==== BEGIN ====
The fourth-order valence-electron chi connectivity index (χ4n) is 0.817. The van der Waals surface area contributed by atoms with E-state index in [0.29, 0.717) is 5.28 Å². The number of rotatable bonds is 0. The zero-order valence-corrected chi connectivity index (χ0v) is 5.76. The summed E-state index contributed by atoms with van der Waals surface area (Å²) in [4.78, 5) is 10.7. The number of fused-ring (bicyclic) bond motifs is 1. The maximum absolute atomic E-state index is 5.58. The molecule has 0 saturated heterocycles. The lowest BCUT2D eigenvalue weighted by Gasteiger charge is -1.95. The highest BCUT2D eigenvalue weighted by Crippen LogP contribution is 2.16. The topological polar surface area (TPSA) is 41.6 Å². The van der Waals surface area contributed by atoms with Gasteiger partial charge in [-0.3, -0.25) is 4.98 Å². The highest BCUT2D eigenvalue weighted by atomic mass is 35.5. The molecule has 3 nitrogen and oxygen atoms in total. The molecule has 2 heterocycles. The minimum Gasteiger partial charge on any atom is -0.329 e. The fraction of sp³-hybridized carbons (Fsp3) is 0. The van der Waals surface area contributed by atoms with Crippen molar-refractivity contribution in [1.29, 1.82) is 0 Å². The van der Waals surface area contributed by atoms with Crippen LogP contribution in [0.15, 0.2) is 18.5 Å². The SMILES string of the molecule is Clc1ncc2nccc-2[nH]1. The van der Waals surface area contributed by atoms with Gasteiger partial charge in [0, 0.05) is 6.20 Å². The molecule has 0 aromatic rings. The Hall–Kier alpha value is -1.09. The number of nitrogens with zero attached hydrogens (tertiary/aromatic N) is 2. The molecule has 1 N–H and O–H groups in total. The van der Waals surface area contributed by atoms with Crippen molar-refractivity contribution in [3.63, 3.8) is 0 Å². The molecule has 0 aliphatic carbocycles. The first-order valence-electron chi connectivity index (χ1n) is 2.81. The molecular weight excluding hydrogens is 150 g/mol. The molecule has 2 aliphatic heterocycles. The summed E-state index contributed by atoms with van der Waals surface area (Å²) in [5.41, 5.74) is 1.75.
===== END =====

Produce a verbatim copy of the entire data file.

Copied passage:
The fourth-order valence-electron chi connectivity index (χ4n) is 0.817. The van der Waals surface area contributed by atoms with E-state index in [0.29, 0.717) is 5.28 Å². The number of rotatable bonds is 0. The zero-order valence-corrected chi connectivity index (χ0v) is 5.76. The summed E-state index contributed by atoms with van der Waals surface area (Å²) in [4.78, 5) is 10.7. The number of fused-ring (bicyclic) bond motifs is 1. The maximum absolute atomic E-state index is 5.58. The molecule has 0 saturated heterocycles. The lowest BCUT2D eigenvalue weighted by Gasteiger charge is -1.95. The highest BCUT2D eigenvalue weighted by Crippen LogP contribution is 2.16. The topological polar surface area (TPSA) is 41.6 Å². The van der Waals surface area contributed by atoms with Gasteiger partial charge in [-0.3, -0.25) is 4.98 Å². The highest BCUT2D eigenvalue weighted by atomic mass is 35.5. The molecule has 3 nitrogen and oxygen atoms in total. The molecule has 2 heterocycles. The minimum Gasteiger partial charge on any atom is -0.329 e. The fraction of sp³-hybridized carbons (Fsp3) is 0. The van der Waals surface area contributed by atoms with Crippen molar-refractivity contribution in [1.29, 1.82) is 0 Å². The van der Waals surface area contributed by atoms with Crippen LogP contribution in [0.15, 0.2) is 18.5 Å². The SMILES string of the molecule is Clc1ncc2nccc-2[nH]1. The van der Waals surface area contributed by atoms with Gasteiger partial charge in [0, 0.05) is 6.20 Å². The molecule has 0 aromatic rings. The Hall–Kier alpha value is -1.09. The number of nitrogens with zero attached hydrogens (tertiary/aromatic N) is 2. The molecule has 1 N–H and O–H groups in total. The van der Waals surface area contributed by atoms with Crippen molar-refractivity contribution in [3.63, 3.8) is 0 Å². The molecule has 0 aliphatic carbocycles. The first-order valence-electron chi connectivity index (χ1n) is 2.81. The molecular weight excluding hydrogens is 150 g/mol. The molecule has 2 aliphatic heterocycles. The summed E-state index contributed by atoms with van der Waals surface area (Å²) in [5.41, 5.74) is 1.75.